When take-home packages of art supplies, books and other tools can be prepared and offered to families for pick-up, we can guarantee that students have the tools they need for creative projects.
Focus on Remote Learning Equity, Accessibility & Inclusion
A big question in remote learning is whether every family has the access they need to participate. This is certainly a concern, and something our faculty is focused on addressing, should we need to pivot to remote learning again.
We are especially aware of varying financial capabilities of Toronto families, and we are committed to helping families gain access to technology to level the remote learning playing field.
We are also concerned with how children with learning challenges fare during remote learning. As we are committed to guiding all children through equitable learning experiences, we wish provincial governments could provide all Canadian families with the technology and Internet access needed to participate in remote learning!
On a more positive note, some students who exhibited executive functioning challenges in the classroom succeeded online because Google classroom helped them to be organized! That was a lovely outcome.
As well, students who tend toward shyness felt more comfortable speaking up during remote learning. How beautiful!
Set Different Metrics for Remote Learning
In a different learning environment, we must assess success differently. The classroom setting promotes one kind of learning, while remote learning prompts another.
Waldorf Academy faculty found that maintaining relationships with parents and students allowed them to stay connected, which led to positive learning outcomes. The relationships served as the foundation for learning success.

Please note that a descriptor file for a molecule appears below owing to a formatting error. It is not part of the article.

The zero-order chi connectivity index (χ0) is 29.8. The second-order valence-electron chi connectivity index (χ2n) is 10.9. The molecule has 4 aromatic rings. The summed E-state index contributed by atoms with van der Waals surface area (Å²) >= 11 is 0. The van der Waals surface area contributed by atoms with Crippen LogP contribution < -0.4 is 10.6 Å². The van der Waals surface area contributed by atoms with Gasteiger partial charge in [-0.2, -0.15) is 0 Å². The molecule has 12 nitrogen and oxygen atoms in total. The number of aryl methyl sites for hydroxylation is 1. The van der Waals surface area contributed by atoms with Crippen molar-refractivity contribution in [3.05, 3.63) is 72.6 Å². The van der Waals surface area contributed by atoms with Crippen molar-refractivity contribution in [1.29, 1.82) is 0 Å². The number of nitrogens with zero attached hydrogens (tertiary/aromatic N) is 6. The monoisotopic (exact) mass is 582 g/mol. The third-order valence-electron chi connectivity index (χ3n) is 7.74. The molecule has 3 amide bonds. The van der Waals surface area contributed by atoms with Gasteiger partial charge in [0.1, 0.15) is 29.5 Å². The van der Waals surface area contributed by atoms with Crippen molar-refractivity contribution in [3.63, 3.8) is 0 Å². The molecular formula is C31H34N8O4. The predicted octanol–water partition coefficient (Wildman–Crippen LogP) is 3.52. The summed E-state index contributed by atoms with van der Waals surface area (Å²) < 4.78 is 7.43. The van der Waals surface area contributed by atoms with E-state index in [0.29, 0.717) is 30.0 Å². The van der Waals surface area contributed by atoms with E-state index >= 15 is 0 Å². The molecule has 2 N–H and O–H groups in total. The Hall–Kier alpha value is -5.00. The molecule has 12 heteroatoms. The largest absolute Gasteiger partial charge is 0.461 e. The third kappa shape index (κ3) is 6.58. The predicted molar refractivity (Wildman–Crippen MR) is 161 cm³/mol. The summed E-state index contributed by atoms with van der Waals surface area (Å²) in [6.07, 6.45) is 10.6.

Remote learning led to collaboration opportunities in new ways. Some students who, in class, may have slipped through the cracks, did not do so in the remote learning scenario. There was almost a laser-sharp focus on every engagement during this time.
While we are returning to in-person learning this fall, our faculty are dedicated to immersing in professional development to increase their remote learning skills and tools for future use. Communication remains key to understanding the challenges and successes of this new educational vehicle.
Google classroom private conversation allowed for immediate feedback on workload and technology. Students appreciated having access to all work documents, in an effort to organize their homework. The kindergarten website helped faculty share the pedagogy in positive ways.
Going forward, faculty desire a common vision for deliverables. Should we have to revert to remote learning, they are contemplating using the school as a studio space for filming or live-streaming, and they are requesting more professional development about synchronous and asynchronous learning to provide the most up-to-date, compelling curriculum possible.
And in this brave new world of remote learning, we are entertaining the endless opportunities for co-creating curriculum and connection with Waldorf schools around the world. After all, with a virtual platform, we can connect with anyone, anywhere – expanding the educational possibilities profoundly!!